Sunday, April 26, 2015

Belleplain SF 4/25--Broad-winged Hawk, Wood Thrush, Louisiana Waterthrush, Prothonotary Warbler, Yellow Warbler

Wild Turkey hen, Belleplain SF
It was quite a weekend of birding for us, starting on a cold morning in Belleplain SF with a group led by Mike & Pete. This is supposed to the "warbler trip" to kick off the spring. And while there were warblers around, especially Ovenbirds of which I estimated a conservative 30 heard, a lot of the birding was done by ear. I was driving, usually 2nd or 3rd in line, so perforce I missed a few birds. I'd rather not ram Mike in the rear (his car, that is) in order to catch a glimpse of a warbler.

(The birding weekend officially kicked off for us on Friday night when our friend Bob who lives in North Jersey, came down to spend the weekend birding with us. While we were having dinner, the whip-poor-will began to sing, loudly, and Bob had his first of 3 life birds for the weekend. Pretty cool--I've certainly never gotten a life bird while eating a meal. We went outside with a flashlight, because the whip sounded like it was on top of us, and it was, high in our neighbor's weeping cherry tree. The light flushed it, so Bob got to see the elusive nighjar.)

My first year bird was an ear bird--Wood Thrush--though Shari & Bob did see it--it's that driving problem.  But if  you're going to have an ear bird at least its good to have one with such a beautiful song. Louisiana Waterthrush, down at the bridge, was also by ear--another distinctive song, though not particularly lilting.

The group walked the little path to the beaver dam and waited and waited for a bird to show up. Just as we were turning around, I spotted a warbler high in a pine tree which turned out to be our quarry--Prothonotary Warbler. I'd never seen one so high in a tree but at least we did see it pretty well.

My third warbler was also by ear. Mike stopped for a Yellow-throated Warbler (which I heard last week at Belleplain).I missed that bird (driving), but just before we stopped I heard the tell-tale song of the Yellow Warbler (sweet sweet I'm so sweet) though it took a moment for the memory gears to mesh before I could identify the song.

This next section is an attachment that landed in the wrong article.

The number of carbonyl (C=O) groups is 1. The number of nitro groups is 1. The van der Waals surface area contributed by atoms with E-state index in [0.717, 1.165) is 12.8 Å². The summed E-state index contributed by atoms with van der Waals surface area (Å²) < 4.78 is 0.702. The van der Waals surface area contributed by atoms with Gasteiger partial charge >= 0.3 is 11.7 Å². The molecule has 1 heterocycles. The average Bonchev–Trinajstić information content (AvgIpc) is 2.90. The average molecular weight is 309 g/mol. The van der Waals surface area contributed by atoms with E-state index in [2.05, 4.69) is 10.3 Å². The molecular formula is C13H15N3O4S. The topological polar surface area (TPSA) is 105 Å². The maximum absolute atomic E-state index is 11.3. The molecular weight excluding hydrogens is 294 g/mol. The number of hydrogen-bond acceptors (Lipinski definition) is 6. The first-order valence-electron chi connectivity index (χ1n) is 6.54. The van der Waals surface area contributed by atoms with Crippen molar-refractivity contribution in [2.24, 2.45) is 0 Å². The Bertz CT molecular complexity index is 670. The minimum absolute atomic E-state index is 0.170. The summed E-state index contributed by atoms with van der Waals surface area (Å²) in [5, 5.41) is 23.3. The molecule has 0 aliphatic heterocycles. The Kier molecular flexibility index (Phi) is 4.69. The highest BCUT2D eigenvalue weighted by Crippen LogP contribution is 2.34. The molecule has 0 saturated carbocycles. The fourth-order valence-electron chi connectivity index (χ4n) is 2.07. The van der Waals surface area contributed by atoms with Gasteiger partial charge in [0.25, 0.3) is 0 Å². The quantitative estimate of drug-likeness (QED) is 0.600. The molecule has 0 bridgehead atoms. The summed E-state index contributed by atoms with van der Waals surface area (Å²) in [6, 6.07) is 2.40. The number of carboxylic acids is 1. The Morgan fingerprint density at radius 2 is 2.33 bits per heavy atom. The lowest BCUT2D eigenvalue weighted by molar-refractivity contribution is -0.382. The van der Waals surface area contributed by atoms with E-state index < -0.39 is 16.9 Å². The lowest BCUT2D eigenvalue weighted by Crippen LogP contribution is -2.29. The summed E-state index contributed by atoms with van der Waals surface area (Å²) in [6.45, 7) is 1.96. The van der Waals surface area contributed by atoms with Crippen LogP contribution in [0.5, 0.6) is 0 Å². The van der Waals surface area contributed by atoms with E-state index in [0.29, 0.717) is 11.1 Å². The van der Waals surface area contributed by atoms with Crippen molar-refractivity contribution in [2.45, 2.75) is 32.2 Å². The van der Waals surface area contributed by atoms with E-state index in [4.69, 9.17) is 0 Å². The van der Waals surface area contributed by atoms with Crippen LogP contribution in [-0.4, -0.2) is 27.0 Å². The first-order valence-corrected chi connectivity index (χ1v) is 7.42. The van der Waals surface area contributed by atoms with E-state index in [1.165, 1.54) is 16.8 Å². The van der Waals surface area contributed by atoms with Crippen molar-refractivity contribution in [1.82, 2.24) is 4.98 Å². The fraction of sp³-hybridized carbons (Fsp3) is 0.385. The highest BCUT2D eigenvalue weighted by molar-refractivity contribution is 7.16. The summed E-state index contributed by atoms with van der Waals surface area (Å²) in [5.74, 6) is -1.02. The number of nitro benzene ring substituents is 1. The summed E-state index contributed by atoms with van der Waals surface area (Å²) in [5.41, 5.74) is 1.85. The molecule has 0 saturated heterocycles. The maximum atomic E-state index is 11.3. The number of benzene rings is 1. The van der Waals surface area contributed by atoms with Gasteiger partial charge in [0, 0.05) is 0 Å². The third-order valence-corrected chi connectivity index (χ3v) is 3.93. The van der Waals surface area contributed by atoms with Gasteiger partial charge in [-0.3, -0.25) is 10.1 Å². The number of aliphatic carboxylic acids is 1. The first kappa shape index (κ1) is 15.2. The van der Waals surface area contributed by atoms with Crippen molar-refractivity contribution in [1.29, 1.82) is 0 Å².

The other year bird was a Broad-winged Hawk, usually a fall bird, but what goes south must go north, and instead of being a speck in the sky of a hawkwatch, this one was down low so that the stripe on the tail and the breast and underwing were all clearly visible.

We stopped for lunch just around noon and at the feeders by the visitor's center we all saw a Pine Siskin, a winter bird that apparently sees, given the frosty conditions of late, no compelling reason to migrate.
36 species
Wild Turkey  1
Black Vulture  1
Turkey Vulture  2
Broad-winged Hawk  1
Red-tailed Hawk  1
Laughing Gull  10
Mourning Dove  8
Red-bellied Woodpecker  4
Downy Woodpecker  1
Northern Flicker  1     Heard
White-eyed Vireo  3     Heard
Blue Jay  5
Tree Swallow  1
Carolina Chickadee  2
Tufted Titmouse  3
White-breasted Nuthatch  1     Heard
Carolina Wren  1     Heard
Blue-gray Gnatcatcher  1
Ruby-crowned Kinglet  1
Wood Thrush  1     Heard
American Robin  5
Ovenbird  30     Heard
Louisiana Waterthrush  1     Heard
Black-and-white Warbler  2     Heard
Prothonotary Warbler  1

Yellow Warbler  1     Heard
Pine Warbler  5
Prairie Warbler  1
Eastern Towhee  2     Heard
Chipping Sparrow  10
Field Sparrow  1     Heard
White-throated Sparrow  5
Northern Cardinal  1
Brown-headed Cowbird  5
Pine Siskin  1
American Goldfinch  6

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